RaveThe New York Times Book ReviewPeskin writes about these conditions and the patients consumed by them with a grace and humanity that recall Oliver Sacks. Her slim volume also manages to tell the stories of the doctors and researchers who chased down these treacherous molecules in the field and in the lab; she has a flair for the quick character sketch and an eye for vivid detail ... Kane’s doctor is a dazzling stylist and a compassionate observer.
MixedThe New York Times... getting on in years doesn’t have to mean becoming elderly, Steele argues — and in his new book, Ageless, he does a surprisingly effective job of decoupling the two ... In precise and sometimes dense detail he lays out the means by which science could effectively eliminate human aging ... when it does occur, then what? Herein lies this book’s flaw. Steele does not begin to grapple with the deeper implications of the project he champions so enthusiastically. Aging, much as we may dread it, is an essential part of the human experience. It can’t simply be excised, snipped out by science, without causing enormous disruption to our social structures and practices, and without plundering the meaning we make of our lives ... The question of what it means to age — and what it would mean not to — goes entirely unaddressed in Ageless, a book that is technically impressive but morally and emotionally shallow.
PositiveThe Washington PostWeird is a distinctly odd creation. A medley of social science reporting, autobiographical confession and in-depth interviews with an array of \'weird\' people, it is held together—just barely—by the singular voice of its author ... By turns insouciantly candid, calmly authoritative and poignantly insightful, Khazan’s persona has a startling freshness that ultimately wins over the reader, though not without inspiring a fair amount of head-scratching and eyebrow-raising along the way ... a voluminous catalogue of the ways humans create groups that include some and exclude others...extending deep empathy and genuine curiosity to her subjects ... Weird is at its strongest when Khazan allows herself to explore, with bracing candor and unexpected humor, what it feels like to be weird ... Even readers who have not organized their identity around being different, as Khazan has, will relate to the fundamentally human experience of being the odd man or woman out.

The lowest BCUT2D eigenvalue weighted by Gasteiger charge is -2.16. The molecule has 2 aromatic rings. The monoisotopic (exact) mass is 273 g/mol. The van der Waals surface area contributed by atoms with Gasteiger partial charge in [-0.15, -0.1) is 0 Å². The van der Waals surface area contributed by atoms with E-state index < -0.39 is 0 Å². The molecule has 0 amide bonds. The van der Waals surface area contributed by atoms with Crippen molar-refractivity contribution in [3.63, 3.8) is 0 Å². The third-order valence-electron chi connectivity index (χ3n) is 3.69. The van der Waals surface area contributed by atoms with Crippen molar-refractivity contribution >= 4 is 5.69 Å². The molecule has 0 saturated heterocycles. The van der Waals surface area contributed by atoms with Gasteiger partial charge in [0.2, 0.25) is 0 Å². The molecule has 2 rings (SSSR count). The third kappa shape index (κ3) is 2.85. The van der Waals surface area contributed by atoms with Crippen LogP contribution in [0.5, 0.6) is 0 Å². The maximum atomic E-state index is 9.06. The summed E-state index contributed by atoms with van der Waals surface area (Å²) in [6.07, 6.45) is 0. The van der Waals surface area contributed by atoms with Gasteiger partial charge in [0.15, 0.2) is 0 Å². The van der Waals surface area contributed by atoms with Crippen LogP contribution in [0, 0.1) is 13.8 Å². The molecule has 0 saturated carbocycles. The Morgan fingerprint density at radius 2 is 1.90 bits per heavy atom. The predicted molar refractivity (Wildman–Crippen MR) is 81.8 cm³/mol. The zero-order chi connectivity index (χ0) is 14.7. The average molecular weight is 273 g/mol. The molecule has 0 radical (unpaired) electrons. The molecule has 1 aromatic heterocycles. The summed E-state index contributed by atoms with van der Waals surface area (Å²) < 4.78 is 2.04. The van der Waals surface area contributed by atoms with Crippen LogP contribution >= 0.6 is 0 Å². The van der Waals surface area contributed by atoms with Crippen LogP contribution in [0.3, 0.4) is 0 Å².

MixedThe New York Times Book ReviewMissing from these pages are the subtle insight and informed judgment for which she was once known ... Ravitch takes a defiant leap over the line separating reasoned case-building from empty sloganeering and ad hominem attacks ... she writes, adopting an imperious tone that is new to her books ... her portraits of these valiant fighters are curiously selective. Not included among them are the mothers and fathers, many of them people of color, who engage in activism ... In Ravitch’s rather cynical calculus, those who don’t agree with her on issues like charter schools have either been bought or been duped ... even if Ravitch has often been justified in raising alarms, it’s painful to see the absence of nuance she exhibits here ... Occasionally visible are flashes of the sharp but fair-minded writer from her previous works ... Ravitch has let go of some admirable intellectual practices and well-founded convictions. She would be wise to recover them.
PositiveThe Washington Post[King] offers the full complement of heartwarming, feel-good stories we would expect from a book about Mister Rogers ... King is a skilled storyteller who captures the essence of not only Rogers the person but also the very particular American scene that produced him ... The Good Neighbor guides us smoothly from Rogers’s childhood though his early adulthood and the start of his professional career ... King seems to recognize the dangers of regarding Rogers as too good — so impossibly virtuous as to seem not quite mortal — and does his best to excavate Rogers’s dark side.
RaveThe Washington PostSeidenberg unravels the science of reading with great flair. He is the ideal guide — and it turns out that we need a guide to reading, even though we’ve been doing it most of our lives ... If we appreciate the science of reading and its fascinating history and sociology, Seidenberg contends, we will arrive at the insight that 'understanding this complex skill means understanding something essential about being human.'”